Painter, scientist, architect, and Renaissance man Leonardo da Vinci left his imprint all over Italy in frescoes, buildings, drawings, and prototypes and blueprints for many of the world's technological milestones. While quite a few of Leonardo's masterpieces reside in museums outside of Italy, there are ample examples of the master's works in his native land. Following, we have put together a list of places in Italy where you can follow the Leonardo trail.
Along with the Mona Lisa, which is the prized possession of the Louvre Museum in Paris, France, "The Last Supper" is Leonardo's most famous painting. The Cenacolo Vinciano still resides in the refectory of the church of Santa Maria delle Grazie, where Leonardo finished it in 1498.
Beyond The Last Supper, Milan holds several other Leonardo originals. Most obvious is the Leonardo da Vinci Science and Technology Museum, which has original Leonardo drawings as well as models based on the Renaissance man's innovations. The Codex Atlanticus, one of Leonardo's notebooks filled with extensive observations and drawings, is housed in the Biblioteca Ambrosiana. Another Codex - the Codex Trivulzianus, a study in architecture and religion – is held at the Biblioteca Trivulziana in the Castello Sforzesco.
Arguably Italy's most important art museum, the Uffizi Gallery has a few of Leonardo's works. Paintings include the "Annunciation," "Adoration of the Magi," and a self-portrait. Leonardo is also represented by a number of sketches and under-drawings in the Prints and Drawings Collection in the Uffizi.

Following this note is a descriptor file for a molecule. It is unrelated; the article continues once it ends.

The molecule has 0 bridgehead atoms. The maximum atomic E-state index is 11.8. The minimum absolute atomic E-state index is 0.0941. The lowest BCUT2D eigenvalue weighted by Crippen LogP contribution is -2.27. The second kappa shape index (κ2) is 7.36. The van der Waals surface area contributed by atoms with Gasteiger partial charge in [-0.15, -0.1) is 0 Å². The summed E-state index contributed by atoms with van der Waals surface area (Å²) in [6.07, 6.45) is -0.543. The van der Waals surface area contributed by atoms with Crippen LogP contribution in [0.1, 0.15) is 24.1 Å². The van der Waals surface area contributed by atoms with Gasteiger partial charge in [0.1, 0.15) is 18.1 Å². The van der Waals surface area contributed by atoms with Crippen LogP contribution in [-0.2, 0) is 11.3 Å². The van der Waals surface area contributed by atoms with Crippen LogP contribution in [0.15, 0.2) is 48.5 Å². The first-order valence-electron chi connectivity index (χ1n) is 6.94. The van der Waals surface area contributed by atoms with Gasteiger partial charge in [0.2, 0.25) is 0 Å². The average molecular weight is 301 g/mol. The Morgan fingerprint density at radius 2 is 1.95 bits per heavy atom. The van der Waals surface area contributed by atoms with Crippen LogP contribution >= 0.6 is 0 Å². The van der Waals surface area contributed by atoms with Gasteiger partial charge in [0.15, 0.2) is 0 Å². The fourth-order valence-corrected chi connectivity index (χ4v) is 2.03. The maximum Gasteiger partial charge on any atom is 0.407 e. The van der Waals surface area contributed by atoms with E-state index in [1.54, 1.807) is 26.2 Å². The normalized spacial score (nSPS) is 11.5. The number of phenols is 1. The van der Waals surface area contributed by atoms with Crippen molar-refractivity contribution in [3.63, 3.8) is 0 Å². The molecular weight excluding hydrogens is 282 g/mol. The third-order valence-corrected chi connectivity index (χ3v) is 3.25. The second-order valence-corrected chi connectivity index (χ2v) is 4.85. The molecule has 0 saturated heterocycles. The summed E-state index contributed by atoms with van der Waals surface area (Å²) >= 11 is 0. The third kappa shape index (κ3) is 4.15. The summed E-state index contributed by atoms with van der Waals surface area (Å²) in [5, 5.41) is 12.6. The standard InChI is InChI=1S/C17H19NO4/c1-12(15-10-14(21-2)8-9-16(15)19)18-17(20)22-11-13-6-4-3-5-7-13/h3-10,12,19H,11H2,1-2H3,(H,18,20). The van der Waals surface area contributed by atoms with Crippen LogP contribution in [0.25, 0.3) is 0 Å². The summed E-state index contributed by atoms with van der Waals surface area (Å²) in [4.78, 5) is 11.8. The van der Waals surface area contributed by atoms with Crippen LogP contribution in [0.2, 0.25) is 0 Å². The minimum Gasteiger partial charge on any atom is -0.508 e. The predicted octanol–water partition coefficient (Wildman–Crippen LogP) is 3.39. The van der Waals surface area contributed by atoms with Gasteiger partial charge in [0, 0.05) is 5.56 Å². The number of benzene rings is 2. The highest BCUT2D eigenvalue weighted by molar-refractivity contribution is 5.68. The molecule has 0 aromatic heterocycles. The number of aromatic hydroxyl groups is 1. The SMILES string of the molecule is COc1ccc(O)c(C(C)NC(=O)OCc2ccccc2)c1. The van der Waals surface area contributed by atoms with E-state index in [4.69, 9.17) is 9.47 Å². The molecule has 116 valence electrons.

The legend of Leonardo's massive painting "The Battle of Angiari" lives on in the Palazzo Vecchio's Sale dei Cinquecento, although the painting is thought to be covered by a wall. On the exterior of the Palazzo Vecchio is a cornerstone imprinted with the silhouette of a man's face, thought to be Leonardo's unofficial signature.
Leonardo gets his name from the town of Vinci, the small village outside of Florence where he was born in 1452. Here you will find the Casa di Leonardo, the farmhouse where the master was born, and the Museo Leonardino, a science and technology museum dedicated to models based on the master's prolific drawings.
Galleria dell'Accademia, Venice
The Renaissance man's renowned "Vitruvian Man," a study of the human form from both an artistic and scientific perspective, is kept at the Galleria dell'Accademia, one of the top museums in Venice.
Besides the two codices kept in Milan, the only other Leonardo codex (notebook) in Italy is housed in Turin. The Biblioteca Reale di Torino houses the Codex on the Flight of Birds, Leonardo's analysis of flight mechanics, air resistance, and currents.